"If you don't remember anything I share with you this afternoon, I hope you'll remember this," Perry said. "Capital goes to where it is welcome."
Surrounded by leaders of the coal and gas industry in a state that gets 96 percent of its power from coal, Perry touted Texas' spot as the nation's top producer of wind energy.
Marketplace (National Public Radio) - West Virginia holds its primary Tuesday amid another war of words over coal mining. Democratic front-runner Hillary Clinton has said, "We're going to put a lot of coal miners out of business." And Republican Donald Trump recently retorted, "We're going to put the miners back to work." Read
The reality of the market, however, suggests many West Virginia mining jobs — whoever is president — will never come back.
For West Virginia coal, cheap and efficient natural gas is leaving it behind as a fuel for generating electricity. Many analysts project natural gas could remain in the range of $5 per unit of energy longer term.
"Forget the clean power plan. You cannot build a coal plant that meets existing regulation today that can compete with $5 gas," Charles Patton, president of Charleston-based Appalachian Power, told a state energy conference recently. "It just cannot happen."
The Dominion Post - Severance tax trust funds are a good way for fracking states to turn a finite revenue source into long-term stability to ride out inevitable boom-bust cycles. That's the essence of a report issued this past week by the Brookings Institute, an esteemed nonpartisan D.C. think tank. Read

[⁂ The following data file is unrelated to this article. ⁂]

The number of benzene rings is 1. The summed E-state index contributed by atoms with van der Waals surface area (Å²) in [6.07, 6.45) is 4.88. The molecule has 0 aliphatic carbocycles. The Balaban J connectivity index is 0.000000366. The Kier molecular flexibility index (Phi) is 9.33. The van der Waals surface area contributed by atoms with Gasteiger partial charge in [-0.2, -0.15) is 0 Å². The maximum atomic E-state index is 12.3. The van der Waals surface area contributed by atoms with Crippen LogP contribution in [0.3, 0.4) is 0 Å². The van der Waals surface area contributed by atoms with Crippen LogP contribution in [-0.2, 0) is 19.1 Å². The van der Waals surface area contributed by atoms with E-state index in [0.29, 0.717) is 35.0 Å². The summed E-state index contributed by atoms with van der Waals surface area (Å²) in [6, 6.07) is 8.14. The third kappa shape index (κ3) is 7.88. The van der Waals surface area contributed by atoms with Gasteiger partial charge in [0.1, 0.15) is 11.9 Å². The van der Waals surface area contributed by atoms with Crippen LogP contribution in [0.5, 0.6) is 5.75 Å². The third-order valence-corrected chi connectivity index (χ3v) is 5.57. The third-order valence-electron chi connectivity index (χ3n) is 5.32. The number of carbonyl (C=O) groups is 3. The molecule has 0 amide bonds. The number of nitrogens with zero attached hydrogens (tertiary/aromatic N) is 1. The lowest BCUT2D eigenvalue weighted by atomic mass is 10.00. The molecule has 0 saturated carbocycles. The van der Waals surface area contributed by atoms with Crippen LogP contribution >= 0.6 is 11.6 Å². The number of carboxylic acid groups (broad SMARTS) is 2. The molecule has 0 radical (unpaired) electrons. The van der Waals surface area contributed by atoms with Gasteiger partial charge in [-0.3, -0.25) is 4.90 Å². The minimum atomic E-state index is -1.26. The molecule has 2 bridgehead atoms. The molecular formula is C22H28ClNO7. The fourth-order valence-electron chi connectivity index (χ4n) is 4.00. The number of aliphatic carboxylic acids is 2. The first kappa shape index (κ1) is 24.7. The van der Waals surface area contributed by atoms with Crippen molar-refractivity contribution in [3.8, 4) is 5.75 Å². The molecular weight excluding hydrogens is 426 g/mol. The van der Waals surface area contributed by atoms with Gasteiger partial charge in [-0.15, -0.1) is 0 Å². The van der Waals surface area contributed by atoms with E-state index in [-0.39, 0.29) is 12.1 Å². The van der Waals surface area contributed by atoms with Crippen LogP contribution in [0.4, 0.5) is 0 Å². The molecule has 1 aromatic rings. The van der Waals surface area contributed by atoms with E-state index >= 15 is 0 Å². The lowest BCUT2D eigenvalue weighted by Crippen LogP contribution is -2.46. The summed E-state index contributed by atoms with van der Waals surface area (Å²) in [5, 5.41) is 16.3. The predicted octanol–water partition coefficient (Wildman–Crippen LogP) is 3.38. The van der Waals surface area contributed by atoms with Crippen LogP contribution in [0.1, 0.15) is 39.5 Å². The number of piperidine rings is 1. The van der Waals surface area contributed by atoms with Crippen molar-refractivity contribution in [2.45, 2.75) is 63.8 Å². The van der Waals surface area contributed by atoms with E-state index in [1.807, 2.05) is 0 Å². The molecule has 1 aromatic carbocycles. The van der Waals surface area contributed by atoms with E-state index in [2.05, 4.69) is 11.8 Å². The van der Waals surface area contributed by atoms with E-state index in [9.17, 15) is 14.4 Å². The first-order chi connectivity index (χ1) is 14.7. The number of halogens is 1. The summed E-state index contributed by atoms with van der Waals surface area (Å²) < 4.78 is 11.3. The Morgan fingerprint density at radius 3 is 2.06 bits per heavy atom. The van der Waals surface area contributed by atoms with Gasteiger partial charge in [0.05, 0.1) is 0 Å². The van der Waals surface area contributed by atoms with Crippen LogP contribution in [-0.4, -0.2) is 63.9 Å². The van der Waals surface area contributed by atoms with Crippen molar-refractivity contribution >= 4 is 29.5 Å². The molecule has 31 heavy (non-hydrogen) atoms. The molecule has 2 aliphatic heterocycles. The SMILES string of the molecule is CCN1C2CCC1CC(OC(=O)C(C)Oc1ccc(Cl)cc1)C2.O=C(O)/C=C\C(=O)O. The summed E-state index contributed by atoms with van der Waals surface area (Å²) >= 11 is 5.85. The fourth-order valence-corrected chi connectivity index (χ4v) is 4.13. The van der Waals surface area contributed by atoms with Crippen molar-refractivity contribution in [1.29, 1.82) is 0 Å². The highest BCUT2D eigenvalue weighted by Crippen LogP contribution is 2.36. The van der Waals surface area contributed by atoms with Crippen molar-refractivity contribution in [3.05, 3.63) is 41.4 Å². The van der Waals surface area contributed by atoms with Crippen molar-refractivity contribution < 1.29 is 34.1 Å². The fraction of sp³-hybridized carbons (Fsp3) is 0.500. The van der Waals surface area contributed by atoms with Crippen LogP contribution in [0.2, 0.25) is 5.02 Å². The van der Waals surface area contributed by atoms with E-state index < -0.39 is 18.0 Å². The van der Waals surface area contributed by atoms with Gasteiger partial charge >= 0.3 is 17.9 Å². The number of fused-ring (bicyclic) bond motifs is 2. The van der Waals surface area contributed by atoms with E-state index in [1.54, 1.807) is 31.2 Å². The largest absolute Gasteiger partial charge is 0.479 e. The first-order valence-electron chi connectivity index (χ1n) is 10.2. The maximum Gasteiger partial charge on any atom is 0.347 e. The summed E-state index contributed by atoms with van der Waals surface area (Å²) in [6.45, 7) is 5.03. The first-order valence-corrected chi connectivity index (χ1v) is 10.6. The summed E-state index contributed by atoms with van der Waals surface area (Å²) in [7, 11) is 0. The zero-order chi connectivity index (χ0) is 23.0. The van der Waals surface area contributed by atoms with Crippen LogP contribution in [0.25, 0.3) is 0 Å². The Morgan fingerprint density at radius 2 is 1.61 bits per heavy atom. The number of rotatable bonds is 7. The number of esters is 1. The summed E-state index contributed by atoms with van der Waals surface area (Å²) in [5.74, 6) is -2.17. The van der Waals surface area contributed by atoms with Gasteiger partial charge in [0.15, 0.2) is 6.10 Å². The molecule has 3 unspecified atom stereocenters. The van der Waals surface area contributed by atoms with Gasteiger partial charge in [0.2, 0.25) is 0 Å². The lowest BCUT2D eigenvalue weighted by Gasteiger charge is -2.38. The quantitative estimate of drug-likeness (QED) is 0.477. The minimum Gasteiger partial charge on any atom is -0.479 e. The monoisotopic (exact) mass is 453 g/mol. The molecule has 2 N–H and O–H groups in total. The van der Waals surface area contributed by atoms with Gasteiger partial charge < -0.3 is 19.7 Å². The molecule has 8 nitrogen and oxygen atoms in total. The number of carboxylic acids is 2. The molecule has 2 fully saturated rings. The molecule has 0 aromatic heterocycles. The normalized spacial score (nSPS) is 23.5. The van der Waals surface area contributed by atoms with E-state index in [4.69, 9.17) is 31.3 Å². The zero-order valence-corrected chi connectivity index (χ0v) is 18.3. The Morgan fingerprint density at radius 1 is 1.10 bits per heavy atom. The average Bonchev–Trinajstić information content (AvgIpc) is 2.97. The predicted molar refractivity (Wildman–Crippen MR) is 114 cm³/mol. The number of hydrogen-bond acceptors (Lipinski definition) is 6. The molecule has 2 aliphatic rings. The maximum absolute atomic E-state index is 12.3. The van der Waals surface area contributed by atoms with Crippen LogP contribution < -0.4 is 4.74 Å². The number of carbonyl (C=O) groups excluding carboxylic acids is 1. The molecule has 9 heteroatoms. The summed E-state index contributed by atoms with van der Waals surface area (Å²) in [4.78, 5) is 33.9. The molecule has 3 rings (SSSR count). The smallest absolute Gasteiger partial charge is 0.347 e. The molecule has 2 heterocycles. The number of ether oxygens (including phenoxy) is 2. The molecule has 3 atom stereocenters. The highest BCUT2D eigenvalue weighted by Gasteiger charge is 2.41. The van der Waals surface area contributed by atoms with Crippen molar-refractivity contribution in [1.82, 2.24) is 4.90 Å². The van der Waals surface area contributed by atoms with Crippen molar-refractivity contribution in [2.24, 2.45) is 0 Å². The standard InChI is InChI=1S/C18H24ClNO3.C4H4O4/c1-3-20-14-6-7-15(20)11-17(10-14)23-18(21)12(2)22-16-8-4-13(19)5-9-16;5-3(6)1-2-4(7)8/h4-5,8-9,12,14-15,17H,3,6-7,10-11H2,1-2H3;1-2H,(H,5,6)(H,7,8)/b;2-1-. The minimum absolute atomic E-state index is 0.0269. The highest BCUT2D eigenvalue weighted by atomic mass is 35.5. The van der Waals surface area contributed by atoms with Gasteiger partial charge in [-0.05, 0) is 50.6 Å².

West Virginia has such a fund — the Future Fund — but it has no money and it's not set up along the lines the institute recommends to best serve the state. That's the opinion of the Charleston-based West Virginia Center on Budget & Policy, which pushed for a type of Future Fund for several years before its creation in 2014.
Oil and gas states are seeing their severance taxes slump as a result of the plunge in prices, Brookings said in its report.
The State Journal - West Virginia is no stranger to the effects the boom-and-bust cycles of coal and natural gas can have on an economy. Read
The Mountain State, which has largely been reliant on coal and natural gas production for decades, is struggling to stay afloat. Low fuel prices and weak global markets have caused extraction companies to slash capital spending and, in some cases, close their operations entirely.
But West Virginia isn't alone.
Nearly a dozen states in the nation rely on some sort of fossil fuel extraction, including oil and shale gas, leaving them all vulnerable to these volatile markets.
With crashing oil and gas prices causing employment to decline and U.S. active rig counts to drop to record lows, a recent study out of the Brookings Institution highlighted the need for these fossil fuel-reliant states to find ways to not only minimize the devastating impacts of market busts, but also to develop a way to ensure long-term prosperity.
Fully Funding West Virginia Future Fund a Sensible Way to Protect State from Boom and Bust Energy Cycles
For Immediate Release
Contact Ted Boettner, 304-720-8682
- Establish an effective governance framework
- Define the fund's revenue source, deposit, and withdrawal rules
- Design the investment strategy
- Seize the opportunity to invest fund earnings to economic transformation
- Formulate explicit disclosure and transparency standards